Twilight Twitches

msgrfetscherDear Family,
Wednesday is the Feast of the Immaculate Conception of the Blessed Virgin Mary. What does that mean? It means that when Mary was conceived in the womb of her mother Ann, unlike every one of us, she was without the mark of original sin that we inherited from Adam and Eve. Why? Her womb would become the sacred place where Mary would conceive Jesus under the power of the Holy Spirit.

“The person of Mary, (because) of her origin from Adam, should have been subject to sin, but, being the new Eve who was to be the mother of the new Adam, she was, by the eternal counsel of God and by the merits of Christ, withdrawn from the general law of original sin.” -

God made Mary the perfection of humanity in order that she might receive the perfection of divinity. I just made that line up, and I hope it will withstand the scrutiny of any good theologian.

Mary’s feast of the Immaculate Conception has a very long history. Her title became formal in 1854 by Pius IX in his encyclical Ineffabilis Deus, literally, The Indescribable God. The devotion’s long history speaks to the profound mystery of God’s love working for and through humanity.

In 1846, at the Sixth Provincial Council of Baltimore, the gathered bishops dedicated the United States to Mary under her title of The Immaculate Conception.

So that brings us back to today, and why this feast is so important for all of us. Right now, we still battle with the effects of COVID. But as we gather on Sundays, so on Wednesday, we will have Mass as usual at 8:30 a.m. We will also celebrate Mass at 6:OO p.m.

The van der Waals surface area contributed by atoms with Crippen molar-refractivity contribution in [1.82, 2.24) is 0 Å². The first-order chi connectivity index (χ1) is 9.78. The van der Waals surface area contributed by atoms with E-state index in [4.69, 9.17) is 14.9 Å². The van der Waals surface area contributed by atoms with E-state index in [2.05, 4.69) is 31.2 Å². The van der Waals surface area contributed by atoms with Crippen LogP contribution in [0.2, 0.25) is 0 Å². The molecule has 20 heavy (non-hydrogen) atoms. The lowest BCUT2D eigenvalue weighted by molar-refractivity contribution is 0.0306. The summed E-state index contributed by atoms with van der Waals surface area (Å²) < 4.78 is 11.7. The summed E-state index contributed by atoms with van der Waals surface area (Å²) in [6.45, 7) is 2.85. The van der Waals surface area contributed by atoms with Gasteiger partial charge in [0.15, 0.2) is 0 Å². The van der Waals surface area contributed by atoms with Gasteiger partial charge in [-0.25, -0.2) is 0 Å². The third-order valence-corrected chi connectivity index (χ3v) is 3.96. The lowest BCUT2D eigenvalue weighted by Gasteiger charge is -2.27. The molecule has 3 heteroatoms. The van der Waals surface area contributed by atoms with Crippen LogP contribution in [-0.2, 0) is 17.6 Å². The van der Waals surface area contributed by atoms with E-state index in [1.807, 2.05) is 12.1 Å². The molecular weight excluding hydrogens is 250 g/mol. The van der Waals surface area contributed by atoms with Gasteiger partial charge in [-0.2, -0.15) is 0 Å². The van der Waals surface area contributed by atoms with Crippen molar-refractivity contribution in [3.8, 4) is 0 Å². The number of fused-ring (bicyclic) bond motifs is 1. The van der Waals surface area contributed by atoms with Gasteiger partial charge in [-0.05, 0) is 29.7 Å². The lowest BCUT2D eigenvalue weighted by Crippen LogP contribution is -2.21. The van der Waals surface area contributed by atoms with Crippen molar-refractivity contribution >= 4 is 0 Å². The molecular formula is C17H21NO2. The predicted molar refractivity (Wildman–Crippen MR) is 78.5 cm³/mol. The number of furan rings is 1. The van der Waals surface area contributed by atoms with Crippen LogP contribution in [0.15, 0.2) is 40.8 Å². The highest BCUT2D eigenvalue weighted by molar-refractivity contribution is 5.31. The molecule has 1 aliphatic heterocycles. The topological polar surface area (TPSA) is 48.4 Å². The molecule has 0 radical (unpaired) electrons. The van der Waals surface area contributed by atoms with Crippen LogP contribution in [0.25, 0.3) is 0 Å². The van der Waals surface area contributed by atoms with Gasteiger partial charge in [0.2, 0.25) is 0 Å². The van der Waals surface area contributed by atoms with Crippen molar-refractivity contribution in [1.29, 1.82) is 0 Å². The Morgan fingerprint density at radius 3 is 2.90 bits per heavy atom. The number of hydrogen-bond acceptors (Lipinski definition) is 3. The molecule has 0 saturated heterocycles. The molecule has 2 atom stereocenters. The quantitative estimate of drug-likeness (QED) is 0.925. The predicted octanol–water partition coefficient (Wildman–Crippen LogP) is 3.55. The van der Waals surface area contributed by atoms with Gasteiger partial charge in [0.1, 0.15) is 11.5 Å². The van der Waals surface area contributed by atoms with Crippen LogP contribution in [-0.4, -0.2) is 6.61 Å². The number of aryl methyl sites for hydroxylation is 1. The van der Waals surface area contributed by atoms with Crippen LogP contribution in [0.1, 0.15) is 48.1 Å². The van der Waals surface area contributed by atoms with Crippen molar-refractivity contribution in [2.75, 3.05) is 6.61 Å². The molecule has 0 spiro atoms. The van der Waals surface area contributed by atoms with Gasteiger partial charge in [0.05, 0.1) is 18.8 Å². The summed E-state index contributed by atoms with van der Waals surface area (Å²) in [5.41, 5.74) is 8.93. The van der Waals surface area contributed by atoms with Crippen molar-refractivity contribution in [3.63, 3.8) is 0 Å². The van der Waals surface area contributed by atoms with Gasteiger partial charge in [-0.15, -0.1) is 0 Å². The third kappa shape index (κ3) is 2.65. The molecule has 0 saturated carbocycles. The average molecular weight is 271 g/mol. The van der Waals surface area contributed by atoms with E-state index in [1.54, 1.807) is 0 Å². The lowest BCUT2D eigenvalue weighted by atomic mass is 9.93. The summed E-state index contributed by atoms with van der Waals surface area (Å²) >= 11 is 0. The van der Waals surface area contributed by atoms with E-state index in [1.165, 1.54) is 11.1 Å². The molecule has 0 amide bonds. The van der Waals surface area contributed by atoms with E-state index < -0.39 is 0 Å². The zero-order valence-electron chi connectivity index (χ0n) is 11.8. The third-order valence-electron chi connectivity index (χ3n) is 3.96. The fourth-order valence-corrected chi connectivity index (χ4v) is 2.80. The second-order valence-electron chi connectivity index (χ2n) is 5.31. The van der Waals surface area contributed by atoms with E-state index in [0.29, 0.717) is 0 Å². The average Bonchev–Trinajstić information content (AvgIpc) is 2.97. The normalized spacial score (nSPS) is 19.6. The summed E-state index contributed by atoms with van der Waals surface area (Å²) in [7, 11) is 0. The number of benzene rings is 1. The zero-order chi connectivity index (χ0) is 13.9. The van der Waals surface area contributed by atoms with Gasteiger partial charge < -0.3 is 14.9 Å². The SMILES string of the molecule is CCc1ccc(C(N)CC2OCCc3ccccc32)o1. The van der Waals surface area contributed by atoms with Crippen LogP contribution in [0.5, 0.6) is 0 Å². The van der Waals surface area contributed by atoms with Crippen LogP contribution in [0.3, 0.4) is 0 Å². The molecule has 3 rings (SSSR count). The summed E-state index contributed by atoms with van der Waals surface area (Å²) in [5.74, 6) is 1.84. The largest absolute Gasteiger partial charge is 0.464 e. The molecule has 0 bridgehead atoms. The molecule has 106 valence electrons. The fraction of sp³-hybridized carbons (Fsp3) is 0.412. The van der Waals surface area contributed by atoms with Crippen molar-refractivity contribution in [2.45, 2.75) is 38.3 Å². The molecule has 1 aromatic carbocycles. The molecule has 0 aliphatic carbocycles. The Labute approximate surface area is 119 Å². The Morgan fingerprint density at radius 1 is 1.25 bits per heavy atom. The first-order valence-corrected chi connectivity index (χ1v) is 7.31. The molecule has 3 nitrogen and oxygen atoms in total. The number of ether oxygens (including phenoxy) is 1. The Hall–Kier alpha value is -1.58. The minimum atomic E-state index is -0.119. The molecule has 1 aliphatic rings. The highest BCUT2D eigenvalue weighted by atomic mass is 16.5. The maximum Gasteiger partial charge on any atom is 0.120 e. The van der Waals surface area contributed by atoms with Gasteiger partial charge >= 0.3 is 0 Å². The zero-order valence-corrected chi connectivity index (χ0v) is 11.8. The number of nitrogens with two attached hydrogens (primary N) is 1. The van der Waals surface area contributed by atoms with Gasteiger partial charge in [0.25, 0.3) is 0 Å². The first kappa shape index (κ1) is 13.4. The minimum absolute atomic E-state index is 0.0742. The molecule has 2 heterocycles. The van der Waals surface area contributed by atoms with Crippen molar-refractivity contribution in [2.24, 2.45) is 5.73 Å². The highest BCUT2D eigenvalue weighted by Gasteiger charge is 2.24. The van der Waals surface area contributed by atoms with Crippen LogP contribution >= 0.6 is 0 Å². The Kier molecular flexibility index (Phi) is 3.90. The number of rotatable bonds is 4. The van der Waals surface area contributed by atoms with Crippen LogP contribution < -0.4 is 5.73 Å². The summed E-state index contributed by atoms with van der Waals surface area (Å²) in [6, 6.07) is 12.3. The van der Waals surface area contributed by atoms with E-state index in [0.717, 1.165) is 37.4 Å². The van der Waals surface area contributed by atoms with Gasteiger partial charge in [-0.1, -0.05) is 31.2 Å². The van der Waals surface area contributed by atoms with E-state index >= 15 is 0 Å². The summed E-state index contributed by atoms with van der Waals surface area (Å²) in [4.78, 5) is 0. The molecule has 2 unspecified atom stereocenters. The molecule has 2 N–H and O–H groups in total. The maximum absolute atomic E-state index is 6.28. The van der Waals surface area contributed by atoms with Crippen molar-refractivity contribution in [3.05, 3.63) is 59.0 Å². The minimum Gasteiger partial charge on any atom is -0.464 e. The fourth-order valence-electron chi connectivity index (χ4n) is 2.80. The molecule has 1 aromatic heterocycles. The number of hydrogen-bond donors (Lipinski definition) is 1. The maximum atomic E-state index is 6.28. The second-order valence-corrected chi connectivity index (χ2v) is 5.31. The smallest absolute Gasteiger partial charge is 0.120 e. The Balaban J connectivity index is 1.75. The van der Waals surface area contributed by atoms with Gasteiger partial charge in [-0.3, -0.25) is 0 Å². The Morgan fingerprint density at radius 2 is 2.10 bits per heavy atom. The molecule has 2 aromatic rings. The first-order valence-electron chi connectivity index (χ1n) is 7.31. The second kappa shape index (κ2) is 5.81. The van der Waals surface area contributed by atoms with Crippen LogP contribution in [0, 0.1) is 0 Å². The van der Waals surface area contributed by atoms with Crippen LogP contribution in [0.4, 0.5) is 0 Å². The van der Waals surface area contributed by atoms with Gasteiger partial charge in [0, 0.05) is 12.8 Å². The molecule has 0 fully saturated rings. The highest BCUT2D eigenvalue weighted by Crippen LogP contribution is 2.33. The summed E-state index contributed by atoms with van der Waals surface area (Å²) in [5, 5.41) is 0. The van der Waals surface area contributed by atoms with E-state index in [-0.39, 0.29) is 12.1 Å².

Because we are not having an Advent Penance service ON WEDNESDAY THE 8TH, I WILL HEAR CONFESSIONS BEFORE (5:30) AND AFTER THE 6:00 P.M. MASS (AS LONG AS IT TAKES.)

Many years back I recall hearing that the Chinese had a very unique curse: “May you live in interesting times.” After a little research, Wikipedia yielded the following:

"May you live in interesting times"
is an English expression that is claimed to be a translation of a traditional Chinese curse. While seemingly a blessing, the expression is normally used ironically; life is better in "uninteresting times" of peace and tranquility than in "interesting" ones, which are usually times of trouble.

Despite being so common in English as to be known as the "Chinese curse", the saying is apocryphal. No actual Chinese source has ever been produced.

My question is, how do we recover a sense of peace and tranquility, ironies and pseudo-curses notwithstanding?

In difficult times, what do believers do? Well, maybe the first thing you do is ask yourself what do I really believe? I’m not talking about believing in God. It is more a question of how close am I letting myself get to God.

The fog of turbulent times makes it hard to see. Imagine Mary. Talk about a turbulent time! Luke tells about the conversation between Mary and Gabriel. She was no naïve youth. Gabriel tells her “the Lord is with you” but Luke says, “...she was greatly troubled at what was said and pondered what sort of greeting this might be.” She listens and hears of Elizabeth’s conception in her old age. She realizes Elizabeth could use her help and things change. At that point she says, “Behold, I am the hand¬maid of the Lord. May it be done to me according to your word.” And she packs.

I believe the importance of this feast for us is that it celebrates the promise that Mary is as willing to help us as she was willing to be there for Elizabeth. How’s that for an Advent promise?

In our Coming Savior,
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